In July 2014, the Minnesota Attorney General filed suit against Globe University and Minnesota School of Business on a number of claims that it misled students, all but one of which have now been found unsubstantiated by the Court. Before trial began, the Judge issued a summary judgment in our favor ruling the Colleges’ institutional loans were in full compliance of the law. An Appellate Court upheld that ruling on Sept. 12. During a month-long trial this past April, a number of current and former employees, students, and graduates testified in our favor, sharing the difference career-education has made in their lives and the ‘We Care’ mission they experience in action at our schools.
On Sept. 8, 2016, a Hennepin County District Judge found the Schools’ current operations are in full compliance with state law and contrary to the Attorney General’s allegations, did not deceive or mislead current or prospective students regarding accreditation, transfer of credits, job placement rates or during their interactions with admissions representatives. Of particular importance, the Court found ‘The admissions representative generally acted in accordance with the ‘We Care’ mission declared by the schools in the post-admissions interactions with students, and that, consistent with that philosophy, they had the students’ best interest at heart.
However, the Judge did find that despite disclaimers and waivers stating the contrary, some of the Schools’ promotion of its now-ceased criminal justice program misled students into believing they could become a police officer in Minnesota and probation officers with a two-year degree. The finding was based on the testimony of 15 students, only one of which filed a formal grievance with the school and that student was issued a full refund. The Schools tried several times to reach a reasonable resolution with the Attorney General on the issue, but she remained unwilling to work with us. It is clear the AG’s goal from the very beginning has been to put the schools out of business rather that work collaboratively in the best interest of all students and residents of Minnesota.
As a result of the criminal justice finding, the Minnesota Office of Higher Education (MOHE) sent an order to the Schools on Sept. 15, 2016, revoking Globe University and Minnesota School of Business’ registration to operate in Minnesota. The Colleges have appealed and are now pursuing that process. The Order is not effective until that process is complete. While the OHE, on the advice of the Minnesota Attorney General’s Office, believes it was required by law to issue the revocation, the Schools disagree and believe the language in the statute gives them clear discretion on the matter.
Denial of Title IV Funding:
On Dec. 6, 2016, the U.S. Department of Education (USDE) announced its decision to deny Globe’s and MSB’s participation in the Title IV student financial aid programs. As a result of that decision, Globe University & Minnesota School of Business announced preparations for teach-out agreements, articulation/transfer agreements with other institutions, plans to close locations and reductions in employment.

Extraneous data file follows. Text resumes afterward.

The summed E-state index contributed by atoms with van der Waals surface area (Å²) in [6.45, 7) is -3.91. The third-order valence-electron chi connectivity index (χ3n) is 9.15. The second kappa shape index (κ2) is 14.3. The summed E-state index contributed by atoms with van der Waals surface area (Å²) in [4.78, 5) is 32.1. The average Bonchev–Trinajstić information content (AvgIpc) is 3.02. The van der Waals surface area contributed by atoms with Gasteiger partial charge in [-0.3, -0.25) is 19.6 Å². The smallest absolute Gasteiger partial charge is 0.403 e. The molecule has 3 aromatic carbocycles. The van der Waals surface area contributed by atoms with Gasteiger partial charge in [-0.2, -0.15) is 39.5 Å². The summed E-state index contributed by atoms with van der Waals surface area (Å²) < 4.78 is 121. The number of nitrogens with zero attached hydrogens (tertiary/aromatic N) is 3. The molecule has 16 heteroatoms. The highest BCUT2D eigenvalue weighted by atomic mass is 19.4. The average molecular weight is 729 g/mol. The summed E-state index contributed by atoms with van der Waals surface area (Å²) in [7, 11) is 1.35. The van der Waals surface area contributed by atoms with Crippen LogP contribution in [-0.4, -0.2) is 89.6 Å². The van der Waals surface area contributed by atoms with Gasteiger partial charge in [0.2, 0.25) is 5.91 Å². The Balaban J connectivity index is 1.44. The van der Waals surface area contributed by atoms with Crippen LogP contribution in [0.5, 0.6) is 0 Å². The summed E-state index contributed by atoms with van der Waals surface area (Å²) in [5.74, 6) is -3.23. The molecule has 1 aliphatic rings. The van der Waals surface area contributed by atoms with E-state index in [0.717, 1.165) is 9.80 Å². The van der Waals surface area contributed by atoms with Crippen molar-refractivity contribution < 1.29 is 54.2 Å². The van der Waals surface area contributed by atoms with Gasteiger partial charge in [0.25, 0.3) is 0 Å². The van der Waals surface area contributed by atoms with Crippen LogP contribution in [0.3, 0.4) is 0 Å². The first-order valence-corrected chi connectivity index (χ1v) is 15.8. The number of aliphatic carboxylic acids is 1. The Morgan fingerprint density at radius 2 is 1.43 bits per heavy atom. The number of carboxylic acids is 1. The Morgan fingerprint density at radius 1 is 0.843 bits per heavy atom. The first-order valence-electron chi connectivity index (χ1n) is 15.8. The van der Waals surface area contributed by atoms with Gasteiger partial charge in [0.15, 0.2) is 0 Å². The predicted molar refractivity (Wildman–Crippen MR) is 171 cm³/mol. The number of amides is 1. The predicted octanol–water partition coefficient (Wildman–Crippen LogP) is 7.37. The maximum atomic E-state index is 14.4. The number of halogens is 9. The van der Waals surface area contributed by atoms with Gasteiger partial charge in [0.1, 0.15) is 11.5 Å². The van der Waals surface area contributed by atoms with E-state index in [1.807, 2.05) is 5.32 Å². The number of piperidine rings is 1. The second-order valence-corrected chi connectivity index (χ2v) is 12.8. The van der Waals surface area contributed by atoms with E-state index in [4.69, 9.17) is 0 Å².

The Schools plan to appeal the USDE decision but, so far, we have encountered more barriers than success. We have appealed MN OHE’s revocation. We expect the final Court Order from the Minnesota District Court on what sort of injunction will be ordered. We are hopeful this decision will provide more clarity for regulators.
On Wednesday, Jan. 5, 2017, the Court’s final order was limited to one program—criminal justice—which has not been offered for more than two years and which represented a small portion of the Schools’ overall student population at any given time. We are disappointed that the Court’s findings, based on the testimony of only 16 students, have resulted in such significant harm to the education and degrees of tens of thousands of students and alumni. The schools will continue to work with regulators, complete our teach-outs, and encourage other institutions to help students. We continue to weigh all of our options, including an appeal.
Based on consumer fraud findings from the Attorney General’s lawsuit, the Minnesota Office of Higher Education (OHE) moved to an immediate revocation of Globe & Minnesota School of Business’ registration and authorization to operate in the state.
The schools argued this action was not statutorily required. OHE argued it was bound by statute and had no discretion to make a different determination despite our long and compliant history in the state. The schools appealed the OHE decision to the Office of Administrative Hearings (OAH). The OHE then moved to deny the Schools’ opportunity to be heard on the decision.
On Thursday, Jan. 19, the Administrative Law Judge (ALJ) denied the OHE’s motion. The ALJ found, consistent with the Schools’ argument, that the OHE had applied the wrong statute and that the OHE was not required to do what it did. Instead, the ALJ found that the OHE had discretion and that such discretion can be reviewed. It’s important to note because the OHE did have discretion and did not need to act as hastily as it did.